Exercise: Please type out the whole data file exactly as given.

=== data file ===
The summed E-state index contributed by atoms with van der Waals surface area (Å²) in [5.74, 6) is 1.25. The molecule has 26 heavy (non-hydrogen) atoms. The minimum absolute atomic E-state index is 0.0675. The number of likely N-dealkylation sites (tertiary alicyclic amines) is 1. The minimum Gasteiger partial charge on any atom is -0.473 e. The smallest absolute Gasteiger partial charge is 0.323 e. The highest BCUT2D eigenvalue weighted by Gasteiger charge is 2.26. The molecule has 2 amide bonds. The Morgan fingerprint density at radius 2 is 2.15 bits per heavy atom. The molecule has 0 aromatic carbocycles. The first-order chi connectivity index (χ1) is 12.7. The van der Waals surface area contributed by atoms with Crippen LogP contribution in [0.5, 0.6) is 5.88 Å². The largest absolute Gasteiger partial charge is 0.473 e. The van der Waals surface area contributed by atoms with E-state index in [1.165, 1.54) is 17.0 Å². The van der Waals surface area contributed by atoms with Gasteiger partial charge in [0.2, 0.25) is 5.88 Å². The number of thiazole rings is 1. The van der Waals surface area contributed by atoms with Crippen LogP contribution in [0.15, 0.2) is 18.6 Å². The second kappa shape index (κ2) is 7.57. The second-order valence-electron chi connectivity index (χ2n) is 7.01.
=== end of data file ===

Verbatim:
The summed E-state index contributed by atoms with van der Waals surface area (Å²) in [5.74, 6) is 1.25. The molecule has 26 heavy (non-hydrogen) atoms. The minimum absolute atomic E-state index is 0.0675. The number of likely N-dealkylation sites (tertiary alicyclic amines) is 1. The minimum Gasteiger partial charge on any atom is -0.473 e. The smallest absolute Gasteiger partial charge is 0.323 e. The highest BCUT2D eigenvalue weighted by Gasteiger charge is 2.26. The molecule has 2 amide bonds. The Morgan fingerprint density at radius 2 is 2.15 bits per heavy atom. The molecule has 0 aromatic carbocycles. The first-order chi connectivity index (χ1) is 12.7. The van der Waals surface area contributed by atoms with Crippen LogP contribution in [0.5, 0.6) is 5.88 Å². The largest absolute Gasteiger partial charge is 0.473 e. The van der Waals surface area contributed by atoms with E-state index in [1.165, 1.54) is 17.0 Å². The van der Waals surface area contributed by atoms with Gasteiger partial charge in [0.2, 0.25) is 5.88 Å². The number of thiazole rings is 1. The van der Waals surface area contributed by atoms with Crippen LogP contribution in [0.15, 0.2) is 18.6 Å². The second kappa shape index (κ2) is 7.57. The second-order valence-electron chi connectivity index (χ2n) is 7.01.